Democratic Senate Candidates Hold Edge in Funds, Polls Amid Sexts, Smears and Obscene Tweets

Democratic Senate candidates Cal Cunningham of North Carolina and Mark Kelly of Arizona are leading in polls and out-fundraising their Republican opponents as a sexting scandal, smears and obscene tweets plague their campaigns.

In the most expensive Senate race ever, North Carolina Republican Senator Thom Tillis' Democratic challenger Cal Cunningham raised $28.3 million between July 1 and September 30—more than four times the $6.6 million that Tillis drew during that same period.

Cunningham is also ahead of Tillis by four percentage points in the latest New York Times/Siena College poll released Wednesday. The poll shows that 41 percent of likely voters in the state supported the Democrat and 37 percent supported the Republican, while 15 percent were undecided.

The married Democratic candidate recently admitted to sending romantic text messages to a former female staffer who is not his wife. Tillis was diagnosed with COVID-19 one day after Cunningham's texts were revealed. The Republican was among the several prominent politicians that were infected with the virus after attending Amy Coney Barrett's official nomination at the White House late last month.

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Democrats in contentious Senate races have been outpolling and outraising their Republican opponents despite scandals. Win McNamee/Getty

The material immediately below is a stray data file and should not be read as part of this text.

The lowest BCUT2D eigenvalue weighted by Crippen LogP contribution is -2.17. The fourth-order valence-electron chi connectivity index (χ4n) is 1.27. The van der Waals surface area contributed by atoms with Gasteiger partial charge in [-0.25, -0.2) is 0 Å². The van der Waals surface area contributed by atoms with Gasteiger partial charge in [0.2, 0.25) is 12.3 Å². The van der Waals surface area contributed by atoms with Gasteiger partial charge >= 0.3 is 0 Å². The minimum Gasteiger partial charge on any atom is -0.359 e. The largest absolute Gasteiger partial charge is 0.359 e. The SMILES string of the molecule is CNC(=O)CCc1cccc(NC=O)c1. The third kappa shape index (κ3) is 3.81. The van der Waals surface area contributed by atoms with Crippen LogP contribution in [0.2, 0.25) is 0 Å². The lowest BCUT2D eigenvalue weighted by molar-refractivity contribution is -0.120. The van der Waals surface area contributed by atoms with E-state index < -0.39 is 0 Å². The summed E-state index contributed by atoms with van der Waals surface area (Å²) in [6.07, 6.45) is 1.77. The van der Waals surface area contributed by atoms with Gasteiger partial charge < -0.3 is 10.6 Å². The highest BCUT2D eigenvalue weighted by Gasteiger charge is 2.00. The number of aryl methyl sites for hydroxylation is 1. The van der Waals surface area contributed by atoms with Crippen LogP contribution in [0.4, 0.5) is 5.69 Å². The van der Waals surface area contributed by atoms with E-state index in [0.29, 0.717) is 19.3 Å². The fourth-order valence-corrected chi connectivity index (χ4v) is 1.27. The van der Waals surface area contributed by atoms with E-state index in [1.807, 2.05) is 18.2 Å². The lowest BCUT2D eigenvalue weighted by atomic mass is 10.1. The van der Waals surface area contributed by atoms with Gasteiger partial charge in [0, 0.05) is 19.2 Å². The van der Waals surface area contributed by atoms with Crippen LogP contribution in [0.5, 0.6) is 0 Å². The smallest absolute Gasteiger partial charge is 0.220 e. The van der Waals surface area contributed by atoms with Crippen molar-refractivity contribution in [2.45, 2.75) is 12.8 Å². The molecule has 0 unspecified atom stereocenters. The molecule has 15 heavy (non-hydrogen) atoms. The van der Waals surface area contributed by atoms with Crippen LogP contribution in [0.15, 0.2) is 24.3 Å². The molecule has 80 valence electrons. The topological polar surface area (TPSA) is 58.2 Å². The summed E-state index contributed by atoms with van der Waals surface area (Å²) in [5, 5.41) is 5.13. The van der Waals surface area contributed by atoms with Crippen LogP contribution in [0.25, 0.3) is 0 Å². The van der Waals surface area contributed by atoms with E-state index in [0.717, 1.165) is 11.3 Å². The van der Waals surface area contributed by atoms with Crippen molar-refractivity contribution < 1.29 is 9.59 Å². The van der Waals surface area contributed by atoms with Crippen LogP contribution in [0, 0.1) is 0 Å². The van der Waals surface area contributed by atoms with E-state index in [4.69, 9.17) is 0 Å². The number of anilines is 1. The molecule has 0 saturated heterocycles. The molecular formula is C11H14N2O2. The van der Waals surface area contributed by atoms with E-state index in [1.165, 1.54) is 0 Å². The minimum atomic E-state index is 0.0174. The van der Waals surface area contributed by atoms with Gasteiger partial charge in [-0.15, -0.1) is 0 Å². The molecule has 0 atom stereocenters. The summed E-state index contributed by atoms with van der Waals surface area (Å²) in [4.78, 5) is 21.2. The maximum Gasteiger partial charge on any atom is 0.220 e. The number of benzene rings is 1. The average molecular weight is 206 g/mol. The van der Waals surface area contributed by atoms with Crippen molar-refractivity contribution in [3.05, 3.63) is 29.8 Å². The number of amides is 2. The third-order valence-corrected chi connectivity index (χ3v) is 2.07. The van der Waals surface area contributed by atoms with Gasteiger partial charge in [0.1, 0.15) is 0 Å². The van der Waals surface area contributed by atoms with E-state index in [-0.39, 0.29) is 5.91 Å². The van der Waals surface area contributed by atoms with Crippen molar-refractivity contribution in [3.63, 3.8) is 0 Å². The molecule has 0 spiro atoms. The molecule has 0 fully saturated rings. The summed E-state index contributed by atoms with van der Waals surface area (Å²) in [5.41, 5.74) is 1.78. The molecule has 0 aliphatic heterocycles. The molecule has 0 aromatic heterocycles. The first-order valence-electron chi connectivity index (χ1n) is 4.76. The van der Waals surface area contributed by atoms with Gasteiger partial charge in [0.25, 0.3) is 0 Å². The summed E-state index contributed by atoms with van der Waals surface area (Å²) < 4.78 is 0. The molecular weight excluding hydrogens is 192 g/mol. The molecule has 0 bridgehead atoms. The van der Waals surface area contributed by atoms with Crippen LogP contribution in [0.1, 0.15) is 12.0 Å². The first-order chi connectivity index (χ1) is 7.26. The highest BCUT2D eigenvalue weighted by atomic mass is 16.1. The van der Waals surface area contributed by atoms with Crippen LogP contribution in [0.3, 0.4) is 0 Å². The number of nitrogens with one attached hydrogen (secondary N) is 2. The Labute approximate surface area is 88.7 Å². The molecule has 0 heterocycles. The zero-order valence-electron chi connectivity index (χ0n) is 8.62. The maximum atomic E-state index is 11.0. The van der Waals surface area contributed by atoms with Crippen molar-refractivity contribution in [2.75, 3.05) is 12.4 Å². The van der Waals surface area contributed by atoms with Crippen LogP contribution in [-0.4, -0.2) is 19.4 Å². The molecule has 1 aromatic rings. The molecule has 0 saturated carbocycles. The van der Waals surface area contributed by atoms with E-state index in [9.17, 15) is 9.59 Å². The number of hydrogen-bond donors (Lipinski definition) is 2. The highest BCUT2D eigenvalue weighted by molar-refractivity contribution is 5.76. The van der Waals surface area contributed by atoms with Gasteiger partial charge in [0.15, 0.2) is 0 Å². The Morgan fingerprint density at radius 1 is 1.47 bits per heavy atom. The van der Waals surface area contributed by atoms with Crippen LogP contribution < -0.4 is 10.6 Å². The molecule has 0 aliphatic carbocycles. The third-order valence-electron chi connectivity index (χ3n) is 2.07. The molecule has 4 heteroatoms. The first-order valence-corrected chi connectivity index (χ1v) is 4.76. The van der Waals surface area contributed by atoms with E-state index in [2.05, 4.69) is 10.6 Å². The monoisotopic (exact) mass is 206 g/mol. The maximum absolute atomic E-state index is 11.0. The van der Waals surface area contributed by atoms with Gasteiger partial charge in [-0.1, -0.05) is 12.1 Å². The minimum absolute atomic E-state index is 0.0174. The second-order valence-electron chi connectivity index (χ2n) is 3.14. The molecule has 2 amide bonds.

Results from other polls have similarly indicated that Cunningham walked away politically unharmed by the extramarital sexting scandal. A Monmouth University poll, released Tuesday, showed that while his favorability rating took a hit, his lead over Tillis grew from before the scandal emerged.

Meanwhile, in Arizona, Democratic Senate candidate Mark Kelly raised almost $39 million in the third quarter of 2020, $16 million more than his Republican opponent. Incumbent Senator Martha McSally raised nearly $23 million in the same period.

The fundraising figures were released on Thursday, shortly after Kelly apologized for a tweet posted by his deputy press secretary, T.J. L'Heureux, calling Chicago police "worthless f***ing pigs." L'Heureux's shared the tweet in August before he joined Kelly's campaign.

McSally seized on the controversy surfaced by a conservative website. "Mark continues to amplify the most hateful, anti-law enforcement ideas and rhetoric that disrespects and endangers our brave men and women in uniform," the Republican's spokeswoman Carolyn Anderegg said in a statement. "Mark continues to embrace open hostility toward law enforcement."

With three weeks until November 3, Kelly has also widened his lead over McSally to 10 percent in the latest Monmouth University poll released Thursday. 52 percent of registered voters in Arizona supported Kelly and 42 percent supported McSally. The results indicate a sizable shift toward Kelly, who led McSally by a slimmer margin—6 percent—in September and March. However, the poll found that Kelly's lead went back down to 6 percent under lower voter turnout scenarios.

The survey, conducted between October 9 and 13, before McSally smeared Kelly over the "pigs" tweet, doesn't provide a picture of how the controversy has impacted either candidate. However, some analysts have predicted that it is unlikely to harm Kelly because voters would be hesitant to believe a son of two cops would be hostile toward law enforcement.

Newsweek reached out to Cal Cunningham and Mark Kelly's campaigns for comment.